If you were injured in a car accident, and the other party is at fault, you can file a personal injury claim and recoup money for your past, current and future medical expenses, for your lost wages and for the pain and suffering you endured. However, if both you and the party you collided with are at fault, or share responsibility for the accident, you may wonder if this is an option for you and how the process may be different. Here are some of the questions that you may be wondering in such a situation and the answers.
Can a Personal Injury Claim be Filed if Two Parties Share Fault?
A personal injury claim can still be filed if you and another party share fault for the accident. It does not matter how much fault either party has either, as the award will depend on how much fault both parties have. For example, if you and the other party are equally responsible for the accident, the other party is only responsible for fifty percent of your medical expenses, lost wages and pain and suffering.
When Might Two Parties Share Fault for a Car Accident?
In some instances, one party is responsible for the car accident. The accident was their fault and you did not contribute to the accident at all. In other instances, both parties are at fault and share responsibility for the accident. This is referred to as comparative fault. Basically, comparative fault means that you both did something that led to the accident and a judge or jury has to weigh, or compare, the fault and decide what percentage of the accident is attributed to each party.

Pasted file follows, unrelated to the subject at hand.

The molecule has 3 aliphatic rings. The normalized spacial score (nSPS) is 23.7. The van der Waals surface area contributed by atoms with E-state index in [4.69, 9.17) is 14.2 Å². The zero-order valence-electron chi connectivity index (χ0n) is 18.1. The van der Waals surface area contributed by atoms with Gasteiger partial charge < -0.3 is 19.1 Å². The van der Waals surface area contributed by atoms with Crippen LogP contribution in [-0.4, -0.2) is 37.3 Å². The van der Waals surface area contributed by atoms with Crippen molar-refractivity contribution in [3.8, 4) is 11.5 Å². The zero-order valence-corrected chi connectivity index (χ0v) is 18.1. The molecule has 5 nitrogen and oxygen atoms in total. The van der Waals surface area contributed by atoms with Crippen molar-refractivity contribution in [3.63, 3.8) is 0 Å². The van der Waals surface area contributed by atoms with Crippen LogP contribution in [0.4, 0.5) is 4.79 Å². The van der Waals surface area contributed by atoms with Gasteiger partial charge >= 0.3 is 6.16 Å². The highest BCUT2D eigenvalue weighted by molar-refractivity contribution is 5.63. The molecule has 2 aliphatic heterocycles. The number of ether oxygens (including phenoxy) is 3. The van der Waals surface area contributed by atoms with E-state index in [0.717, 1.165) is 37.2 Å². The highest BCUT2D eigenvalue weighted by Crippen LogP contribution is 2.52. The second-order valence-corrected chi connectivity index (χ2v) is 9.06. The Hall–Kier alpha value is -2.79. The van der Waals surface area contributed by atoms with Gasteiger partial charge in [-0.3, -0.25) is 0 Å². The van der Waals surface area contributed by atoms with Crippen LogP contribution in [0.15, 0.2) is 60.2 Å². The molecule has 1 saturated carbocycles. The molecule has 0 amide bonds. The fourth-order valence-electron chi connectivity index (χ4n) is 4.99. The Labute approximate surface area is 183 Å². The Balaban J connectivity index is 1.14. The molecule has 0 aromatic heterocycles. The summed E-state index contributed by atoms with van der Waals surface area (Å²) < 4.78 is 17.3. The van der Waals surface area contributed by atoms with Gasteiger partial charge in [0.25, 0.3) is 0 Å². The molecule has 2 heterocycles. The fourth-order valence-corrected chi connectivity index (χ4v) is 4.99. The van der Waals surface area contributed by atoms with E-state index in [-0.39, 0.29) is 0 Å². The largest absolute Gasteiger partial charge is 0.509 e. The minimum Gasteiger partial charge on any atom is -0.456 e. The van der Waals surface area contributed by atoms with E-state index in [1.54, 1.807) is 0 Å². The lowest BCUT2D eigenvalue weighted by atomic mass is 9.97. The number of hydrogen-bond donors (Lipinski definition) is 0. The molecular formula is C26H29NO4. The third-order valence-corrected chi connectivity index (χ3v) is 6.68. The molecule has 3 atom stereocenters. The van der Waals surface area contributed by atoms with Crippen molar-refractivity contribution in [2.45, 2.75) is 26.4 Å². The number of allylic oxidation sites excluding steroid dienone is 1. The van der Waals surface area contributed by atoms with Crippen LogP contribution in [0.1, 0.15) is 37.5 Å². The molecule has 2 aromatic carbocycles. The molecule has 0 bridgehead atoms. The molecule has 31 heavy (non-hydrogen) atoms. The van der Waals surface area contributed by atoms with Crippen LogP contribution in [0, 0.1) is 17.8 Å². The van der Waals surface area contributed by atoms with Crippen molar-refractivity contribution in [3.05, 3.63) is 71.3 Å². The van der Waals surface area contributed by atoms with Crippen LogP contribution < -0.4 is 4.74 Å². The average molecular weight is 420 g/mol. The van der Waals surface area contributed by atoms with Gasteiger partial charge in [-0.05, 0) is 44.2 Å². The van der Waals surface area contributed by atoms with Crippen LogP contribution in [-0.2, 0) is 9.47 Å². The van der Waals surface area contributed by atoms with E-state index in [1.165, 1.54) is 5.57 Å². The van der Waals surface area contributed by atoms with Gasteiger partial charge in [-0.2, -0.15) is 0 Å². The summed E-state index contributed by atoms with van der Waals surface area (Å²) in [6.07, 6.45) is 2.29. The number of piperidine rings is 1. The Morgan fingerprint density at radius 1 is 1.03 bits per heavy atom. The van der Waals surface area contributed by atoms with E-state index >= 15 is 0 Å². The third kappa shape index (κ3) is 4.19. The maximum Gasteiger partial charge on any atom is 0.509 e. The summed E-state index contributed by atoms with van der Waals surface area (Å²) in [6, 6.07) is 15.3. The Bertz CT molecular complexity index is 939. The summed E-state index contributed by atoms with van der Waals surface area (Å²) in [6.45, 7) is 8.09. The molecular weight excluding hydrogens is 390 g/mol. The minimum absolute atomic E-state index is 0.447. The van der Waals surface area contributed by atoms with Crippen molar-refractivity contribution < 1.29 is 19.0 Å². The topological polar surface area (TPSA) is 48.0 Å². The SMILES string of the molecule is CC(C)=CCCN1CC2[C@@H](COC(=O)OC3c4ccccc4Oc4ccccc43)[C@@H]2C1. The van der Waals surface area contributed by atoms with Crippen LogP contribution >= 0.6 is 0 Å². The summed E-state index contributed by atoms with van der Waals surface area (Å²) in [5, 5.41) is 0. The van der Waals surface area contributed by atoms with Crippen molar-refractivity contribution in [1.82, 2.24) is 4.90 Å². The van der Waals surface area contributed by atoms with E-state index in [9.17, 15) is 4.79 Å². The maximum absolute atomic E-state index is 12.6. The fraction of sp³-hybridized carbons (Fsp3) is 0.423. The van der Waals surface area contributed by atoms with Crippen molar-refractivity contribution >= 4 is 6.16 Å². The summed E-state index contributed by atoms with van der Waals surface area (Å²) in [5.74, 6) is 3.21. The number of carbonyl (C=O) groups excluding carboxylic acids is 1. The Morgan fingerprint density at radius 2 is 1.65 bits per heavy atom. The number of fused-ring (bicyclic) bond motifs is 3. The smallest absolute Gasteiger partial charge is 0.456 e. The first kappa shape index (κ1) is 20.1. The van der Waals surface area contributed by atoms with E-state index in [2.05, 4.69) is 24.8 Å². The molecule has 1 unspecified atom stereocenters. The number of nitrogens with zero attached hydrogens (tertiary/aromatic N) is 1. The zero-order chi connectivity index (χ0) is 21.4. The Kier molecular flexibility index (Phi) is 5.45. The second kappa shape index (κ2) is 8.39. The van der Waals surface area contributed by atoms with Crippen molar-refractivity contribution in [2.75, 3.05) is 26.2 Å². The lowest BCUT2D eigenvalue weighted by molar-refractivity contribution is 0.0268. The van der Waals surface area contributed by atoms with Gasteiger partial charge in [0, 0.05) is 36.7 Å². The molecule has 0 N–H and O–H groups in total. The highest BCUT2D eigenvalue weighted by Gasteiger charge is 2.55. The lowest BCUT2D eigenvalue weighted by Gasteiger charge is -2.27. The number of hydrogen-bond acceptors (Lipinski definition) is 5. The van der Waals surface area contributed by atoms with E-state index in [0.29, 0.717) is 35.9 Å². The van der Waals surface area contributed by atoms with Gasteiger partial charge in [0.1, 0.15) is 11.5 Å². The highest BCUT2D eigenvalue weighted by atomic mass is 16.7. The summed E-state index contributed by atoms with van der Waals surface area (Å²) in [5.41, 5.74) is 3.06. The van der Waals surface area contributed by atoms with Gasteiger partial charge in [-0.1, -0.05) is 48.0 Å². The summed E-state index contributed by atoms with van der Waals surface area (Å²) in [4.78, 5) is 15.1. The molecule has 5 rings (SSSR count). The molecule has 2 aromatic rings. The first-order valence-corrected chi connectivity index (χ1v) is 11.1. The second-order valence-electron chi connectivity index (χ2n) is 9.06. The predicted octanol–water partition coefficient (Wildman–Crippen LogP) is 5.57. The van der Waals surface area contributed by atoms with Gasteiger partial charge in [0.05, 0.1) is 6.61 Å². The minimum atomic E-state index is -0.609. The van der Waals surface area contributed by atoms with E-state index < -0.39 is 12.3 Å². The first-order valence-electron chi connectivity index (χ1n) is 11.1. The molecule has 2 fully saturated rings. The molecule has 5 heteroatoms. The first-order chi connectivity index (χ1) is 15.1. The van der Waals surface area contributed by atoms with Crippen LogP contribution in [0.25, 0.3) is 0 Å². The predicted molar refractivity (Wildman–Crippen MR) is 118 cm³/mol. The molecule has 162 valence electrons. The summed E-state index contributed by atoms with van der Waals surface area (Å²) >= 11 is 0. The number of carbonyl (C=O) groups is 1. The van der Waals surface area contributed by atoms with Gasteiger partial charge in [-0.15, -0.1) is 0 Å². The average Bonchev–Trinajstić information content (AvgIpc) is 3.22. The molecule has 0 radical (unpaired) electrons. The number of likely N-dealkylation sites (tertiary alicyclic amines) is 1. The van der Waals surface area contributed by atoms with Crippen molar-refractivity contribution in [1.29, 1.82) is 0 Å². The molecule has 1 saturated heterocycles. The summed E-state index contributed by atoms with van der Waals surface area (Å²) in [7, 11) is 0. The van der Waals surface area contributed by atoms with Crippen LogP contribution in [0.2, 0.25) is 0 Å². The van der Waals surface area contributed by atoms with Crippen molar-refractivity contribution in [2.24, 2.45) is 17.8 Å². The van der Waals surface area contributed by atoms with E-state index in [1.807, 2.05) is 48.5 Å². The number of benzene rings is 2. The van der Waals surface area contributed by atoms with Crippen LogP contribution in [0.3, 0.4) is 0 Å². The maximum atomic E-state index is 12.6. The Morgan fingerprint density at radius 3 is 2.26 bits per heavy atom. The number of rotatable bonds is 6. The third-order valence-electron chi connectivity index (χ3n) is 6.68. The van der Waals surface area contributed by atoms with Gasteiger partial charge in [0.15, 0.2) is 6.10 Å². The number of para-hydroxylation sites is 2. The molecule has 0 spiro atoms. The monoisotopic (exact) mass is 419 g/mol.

If both you and the other party were speeding, you may each have some fault in the accident. Or, if you both ran red lights or stop signs, you may be equally responsible for the accident.
It is also important to note that in some states, if your own negligence led to your injuries, you may be found to have some fault for those injuries, even though the accident was your fault. For example, if another driver ran a red light, but you weren't wearing your seat belt, you have fault for injuries. Your personal injury award can be reduced based on this in the same manner that it can be reduced if you bear fault in the accident.
How Can a Car Accident Attorney be Beneficial if Two Parties Share Fault for the Accident?
If comparative fault or comparative negligence are in play in your personal injury claim, it can be beneficial to hire a personal injury lawyer. Any time you are filing a personal injury claim, an attorney, such as those at Stapleton Law Offices, can help you file your claim before the statute of deadlines expires, obtain evidence on your behalf and negotiate a fair settlement for you. In addition to this, they can help secure evidence and witnesses that may help minimize your involvement in the accident. Minimizing your involvement cuts back on your at-fault percentage, which ultimately can net you a higher settlement. These cases can be tricky and complex, so having an experienced lawyer can be beneficial.
Some personal injury cases are clear-cut and straight-forward. One party is at fault for the others injuries and they have to shoulder the responsibility for those injuries. Other cases are more complex. Cases where you may share fault with another party are an example of this. If you were involved in an accident and share responsibility for the accident, getting answers to your questions will help you better to understand what the differences are in this type of case and what you can expect.